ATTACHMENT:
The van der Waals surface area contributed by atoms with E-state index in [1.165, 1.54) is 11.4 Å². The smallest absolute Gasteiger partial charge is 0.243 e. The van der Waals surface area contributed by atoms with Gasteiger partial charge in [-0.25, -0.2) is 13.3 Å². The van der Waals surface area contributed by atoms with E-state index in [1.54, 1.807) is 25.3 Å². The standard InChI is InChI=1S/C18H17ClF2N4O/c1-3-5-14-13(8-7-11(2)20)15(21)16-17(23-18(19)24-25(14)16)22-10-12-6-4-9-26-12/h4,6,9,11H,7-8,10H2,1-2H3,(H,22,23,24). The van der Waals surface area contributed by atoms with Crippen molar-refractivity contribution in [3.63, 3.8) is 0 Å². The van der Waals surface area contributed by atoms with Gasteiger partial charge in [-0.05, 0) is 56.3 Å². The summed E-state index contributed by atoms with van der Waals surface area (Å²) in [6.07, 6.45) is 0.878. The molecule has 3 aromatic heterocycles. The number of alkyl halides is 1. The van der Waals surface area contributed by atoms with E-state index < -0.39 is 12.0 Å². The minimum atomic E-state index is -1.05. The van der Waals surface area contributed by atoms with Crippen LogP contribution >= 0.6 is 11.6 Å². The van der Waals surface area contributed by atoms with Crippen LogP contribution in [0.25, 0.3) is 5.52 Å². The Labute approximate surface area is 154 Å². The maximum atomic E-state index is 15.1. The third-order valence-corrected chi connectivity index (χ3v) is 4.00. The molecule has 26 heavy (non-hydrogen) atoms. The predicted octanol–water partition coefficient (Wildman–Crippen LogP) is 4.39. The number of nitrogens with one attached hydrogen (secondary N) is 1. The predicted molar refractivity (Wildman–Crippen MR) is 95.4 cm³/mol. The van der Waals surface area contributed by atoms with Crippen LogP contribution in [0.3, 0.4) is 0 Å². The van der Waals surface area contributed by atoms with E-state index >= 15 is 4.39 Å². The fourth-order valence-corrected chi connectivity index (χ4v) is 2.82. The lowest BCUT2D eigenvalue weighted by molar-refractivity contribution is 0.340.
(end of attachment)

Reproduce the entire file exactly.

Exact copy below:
The van der Waals surface area contributed by atoms with E-state index in [1.165, 1.54) is 11.4 Å². The smallest absolute Gasteiger partial charge is 0.243 e. The van der Waals surface area contributed by atoms with Gasteiger partial charge in [-0.25, -0.2) is 13.3 Å². The van der Waals surface area contributed by atoms with E-state index in [1.54, 1.807) is 25.3 Å². The standard InChI is InChI=1S/C18H17ClF2N4O/c1-3-5-14-13(8-7-11(2)20)15(21)16-17(23-18(19)24-25(14)16)22-10-12-6-4-9-26-12/h4,6,9,11H,7-8,10H2,1-2H3,(H,22,23,24). The van der Waals surface area contributed by atoms with Crippen molar-refractivity contribution in [3.63, 3.8) is 0 Å². The van der Waals surface area contributed by atoms with Gasteiger partial charge in [-0.05, 0) is 56.3 Å². The summed E-state index contributed by atoms with van der Waals surface area (Å²) in [6.07, 6.45) is 0.878. The molecule has 3 aromatic heterocycles. The number of alkyl halides is 1. The van der Waals surface area contributed by atoms with E-state index < -0.39 is 12.0 Å². The minimum atomic E-state index is -1.05. The van der Waals surface area contributed by atoms with Crippen LogP contribution >= 0.6 is 11.6 Å². The van der Waals surface area contributed by atoms with Crippen LogP contribution in [0.25, 0.3) is 5.52 Å². The Labute approximate surface area is 154 Å². The maximum atomic E-state index is 15.1. The third-order valence-corrected chi connectivity index (χ3v) is 4.00. The molecule has 26 heavy (non-hydrogen) atoms. The predicted octanol–water partition coefficient (Wildman–Crippen LogP) is 4.39. The number of nitrogens with one attached hydrogen (secondary N) is 1. The predicted molar refractivity (Wildman–Crippen MR) is 95.4 cm³/mol. The van der Waals surface area contributed by atoms with Crippen LogP contribution in [0.3, 0.4) is 0 Å². The van der Waals surface area contributed by atoms with E-state index >= 15 is 4.39 Å². The fourth-order valence-corrected chi connectivity index (χ4v) is 2.82. The lowest BCUT2D eigenvalue weighted by molar-refractivity contribution is 0.340.